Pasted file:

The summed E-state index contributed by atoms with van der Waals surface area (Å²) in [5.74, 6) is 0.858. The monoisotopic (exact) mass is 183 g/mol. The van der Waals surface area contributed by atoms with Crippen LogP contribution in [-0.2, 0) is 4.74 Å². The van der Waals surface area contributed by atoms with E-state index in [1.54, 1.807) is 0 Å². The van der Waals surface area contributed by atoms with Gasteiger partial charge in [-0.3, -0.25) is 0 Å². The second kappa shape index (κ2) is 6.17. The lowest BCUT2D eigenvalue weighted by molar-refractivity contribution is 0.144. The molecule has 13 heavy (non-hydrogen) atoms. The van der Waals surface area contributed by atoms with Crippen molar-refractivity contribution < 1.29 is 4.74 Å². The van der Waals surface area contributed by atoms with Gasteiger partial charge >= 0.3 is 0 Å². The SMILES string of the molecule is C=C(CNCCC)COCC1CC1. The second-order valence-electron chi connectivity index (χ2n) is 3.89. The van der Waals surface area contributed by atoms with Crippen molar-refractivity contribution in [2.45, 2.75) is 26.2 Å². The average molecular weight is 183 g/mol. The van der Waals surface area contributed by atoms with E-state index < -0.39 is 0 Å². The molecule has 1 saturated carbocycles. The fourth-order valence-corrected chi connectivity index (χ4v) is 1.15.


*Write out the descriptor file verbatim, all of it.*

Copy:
The summed E-state index contributed by atoms with van der Waals surface area (Å²) in [5.74, 6) is 0.858. The monoisotopic (exact) mass is 183 g/mol. The van der Waals surface area contributed by atoms with Crippen LogP contribution in [-0.2, 0) is 4.74 Å². The van der Waals surface area contributed by atoms with E-state index in [1.54, 1.807) is 0 Å². The van der Waals surface area contributed by atoms with Gasteiger partial charge in [-0.3, -0.25) is 0 Å². The second kappa shape index (κ2) is 6.17. The lowest BCUT2D eigenvalue weighted by molar-refractivity contribution is 0.144. The molecule has 13 heavy (non-hydrogen) atoms. The van der Waals surface area contributed by atoms with Crippen molar-refractivity contribution < 1.29 is 4.74 Å². The van der Waals surface area contributed by atoms with Gasteiger partial charge >= 0.3 is 0 Å². The SMILES string of the molecule is C=C(CNCCC)COCC1CC1. The second-order valence-electron chi connectivity index (χ2n) is 3.89. The van der Waals surface area contributed by atoms with Crippen molar-refractivity contribution in [2.45, 2.75) is 26.2 Å². The average molecular weight is 183 g/mol. The van der Waals surface area contributed by atoms with E-state index < -0.39 is 0 Å². The molecule has 1 saturated carbocycles. The fourth-order valence-corrected chi connectivity index (χ4v) is 1.15.